Many Executive’s sit on Committees either within the organisation or externally. Similar to board meetings, Committee meetings should be scheduled in advance, and your Executive should be fully briefed on what to expect at the session.

Yearly Meetings 

Twice-yearly performance review

Your Executive should be conducting full year and half-yearly performance reviews with their team. These should be scheduled in advance for their team, and all the paperwork and supporting documents should be with your Executive in advance of the meeting so that enough time is granted for the team member to receive a full appraisal and to set their objectives. Don’t forget to include yourself in these meetings!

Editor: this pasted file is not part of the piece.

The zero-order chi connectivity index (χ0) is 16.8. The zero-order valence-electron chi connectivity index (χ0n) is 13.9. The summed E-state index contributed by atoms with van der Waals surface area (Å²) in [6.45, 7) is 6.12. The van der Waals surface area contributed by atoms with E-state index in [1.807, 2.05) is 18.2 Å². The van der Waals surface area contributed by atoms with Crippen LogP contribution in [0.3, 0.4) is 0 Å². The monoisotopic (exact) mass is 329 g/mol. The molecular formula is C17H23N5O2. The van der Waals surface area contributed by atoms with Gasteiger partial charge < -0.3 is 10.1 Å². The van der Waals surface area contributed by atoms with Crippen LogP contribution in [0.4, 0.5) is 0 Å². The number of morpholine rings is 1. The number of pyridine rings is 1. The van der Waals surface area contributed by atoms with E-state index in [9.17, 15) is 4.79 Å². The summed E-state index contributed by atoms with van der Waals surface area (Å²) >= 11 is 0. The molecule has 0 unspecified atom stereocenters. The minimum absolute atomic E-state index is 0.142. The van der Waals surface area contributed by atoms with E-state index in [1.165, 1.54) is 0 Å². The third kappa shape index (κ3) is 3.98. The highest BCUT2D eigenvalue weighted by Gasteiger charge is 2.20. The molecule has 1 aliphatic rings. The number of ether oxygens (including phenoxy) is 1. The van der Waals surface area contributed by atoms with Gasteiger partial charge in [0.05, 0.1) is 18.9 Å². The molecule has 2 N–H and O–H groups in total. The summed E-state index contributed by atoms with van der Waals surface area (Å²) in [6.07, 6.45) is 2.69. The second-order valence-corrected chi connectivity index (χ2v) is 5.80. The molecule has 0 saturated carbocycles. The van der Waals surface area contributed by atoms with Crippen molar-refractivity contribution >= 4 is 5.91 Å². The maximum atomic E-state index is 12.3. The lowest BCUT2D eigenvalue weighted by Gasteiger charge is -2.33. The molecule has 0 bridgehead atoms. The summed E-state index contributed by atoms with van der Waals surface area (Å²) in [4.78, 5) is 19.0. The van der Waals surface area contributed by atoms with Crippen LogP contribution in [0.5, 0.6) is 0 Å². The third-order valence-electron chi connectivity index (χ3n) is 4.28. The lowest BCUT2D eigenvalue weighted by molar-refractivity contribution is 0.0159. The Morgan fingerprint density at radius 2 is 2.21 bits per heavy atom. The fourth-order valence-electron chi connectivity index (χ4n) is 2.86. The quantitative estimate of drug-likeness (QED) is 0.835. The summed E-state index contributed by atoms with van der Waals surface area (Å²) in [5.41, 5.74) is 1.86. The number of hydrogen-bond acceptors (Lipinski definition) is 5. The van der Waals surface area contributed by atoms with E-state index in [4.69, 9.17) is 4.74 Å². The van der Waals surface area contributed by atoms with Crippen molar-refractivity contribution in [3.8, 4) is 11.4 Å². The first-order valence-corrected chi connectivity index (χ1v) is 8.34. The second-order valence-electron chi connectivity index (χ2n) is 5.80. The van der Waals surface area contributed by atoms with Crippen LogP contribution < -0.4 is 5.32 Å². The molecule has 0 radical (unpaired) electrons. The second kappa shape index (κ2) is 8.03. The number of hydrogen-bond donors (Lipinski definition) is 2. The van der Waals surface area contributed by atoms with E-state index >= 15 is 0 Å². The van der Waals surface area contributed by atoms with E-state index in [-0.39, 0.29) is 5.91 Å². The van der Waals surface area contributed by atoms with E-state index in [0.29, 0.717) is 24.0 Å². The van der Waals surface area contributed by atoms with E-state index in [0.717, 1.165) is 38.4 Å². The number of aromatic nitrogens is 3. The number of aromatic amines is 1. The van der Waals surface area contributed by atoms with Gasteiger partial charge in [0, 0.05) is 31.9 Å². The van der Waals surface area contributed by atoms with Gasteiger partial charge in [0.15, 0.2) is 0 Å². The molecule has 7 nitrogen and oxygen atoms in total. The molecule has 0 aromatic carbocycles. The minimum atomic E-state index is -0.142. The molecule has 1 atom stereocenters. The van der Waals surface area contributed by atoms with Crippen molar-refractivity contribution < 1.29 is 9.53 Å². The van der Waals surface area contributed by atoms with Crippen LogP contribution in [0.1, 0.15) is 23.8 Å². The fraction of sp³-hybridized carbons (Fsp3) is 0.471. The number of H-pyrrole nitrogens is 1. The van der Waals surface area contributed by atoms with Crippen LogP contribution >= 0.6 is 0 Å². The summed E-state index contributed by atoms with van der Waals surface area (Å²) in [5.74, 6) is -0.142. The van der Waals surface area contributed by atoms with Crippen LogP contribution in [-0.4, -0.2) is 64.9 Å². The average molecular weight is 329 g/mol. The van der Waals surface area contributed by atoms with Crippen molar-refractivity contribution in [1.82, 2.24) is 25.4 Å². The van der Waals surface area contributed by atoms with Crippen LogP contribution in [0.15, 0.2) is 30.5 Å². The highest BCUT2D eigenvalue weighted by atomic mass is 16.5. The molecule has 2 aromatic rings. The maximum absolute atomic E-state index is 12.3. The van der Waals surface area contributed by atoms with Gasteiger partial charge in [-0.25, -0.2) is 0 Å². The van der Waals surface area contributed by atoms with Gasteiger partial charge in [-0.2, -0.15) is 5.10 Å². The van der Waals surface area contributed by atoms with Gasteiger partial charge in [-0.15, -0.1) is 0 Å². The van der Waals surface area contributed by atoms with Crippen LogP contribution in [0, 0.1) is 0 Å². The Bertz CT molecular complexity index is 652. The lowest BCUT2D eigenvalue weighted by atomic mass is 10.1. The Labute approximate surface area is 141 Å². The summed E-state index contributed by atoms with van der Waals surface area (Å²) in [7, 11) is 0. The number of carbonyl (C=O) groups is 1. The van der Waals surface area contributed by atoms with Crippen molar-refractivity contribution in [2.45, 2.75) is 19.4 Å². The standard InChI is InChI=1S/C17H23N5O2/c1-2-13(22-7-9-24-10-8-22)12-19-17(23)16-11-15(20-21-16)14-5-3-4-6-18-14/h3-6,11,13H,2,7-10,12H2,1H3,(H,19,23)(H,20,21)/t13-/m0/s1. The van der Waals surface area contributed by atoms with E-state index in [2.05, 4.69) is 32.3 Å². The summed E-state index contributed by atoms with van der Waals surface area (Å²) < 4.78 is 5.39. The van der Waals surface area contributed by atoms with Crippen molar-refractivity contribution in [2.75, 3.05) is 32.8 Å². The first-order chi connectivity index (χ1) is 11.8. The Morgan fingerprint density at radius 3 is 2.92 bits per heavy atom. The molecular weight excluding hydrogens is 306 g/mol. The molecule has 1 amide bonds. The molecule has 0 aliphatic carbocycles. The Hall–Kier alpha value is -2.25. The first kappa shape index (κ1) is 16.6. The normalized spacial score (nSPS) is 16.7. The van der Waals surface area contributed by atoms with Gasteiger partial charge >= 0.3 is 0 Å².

Annual planning meetings

Your Executive should hold a yearly meeting to review everything that has happened in that year and the performance on the team and departments that report into them. They should also plan the following year’s priorities and goals.

There will always be other meetings that have to make their way into your Executive’s schedule, including meetings with new members of staff, operational issues and client meetings. Nevertheless, the best schedules are those that allow for flexibility but have a structure so that your Executive knows what they are doing and what they have coming up.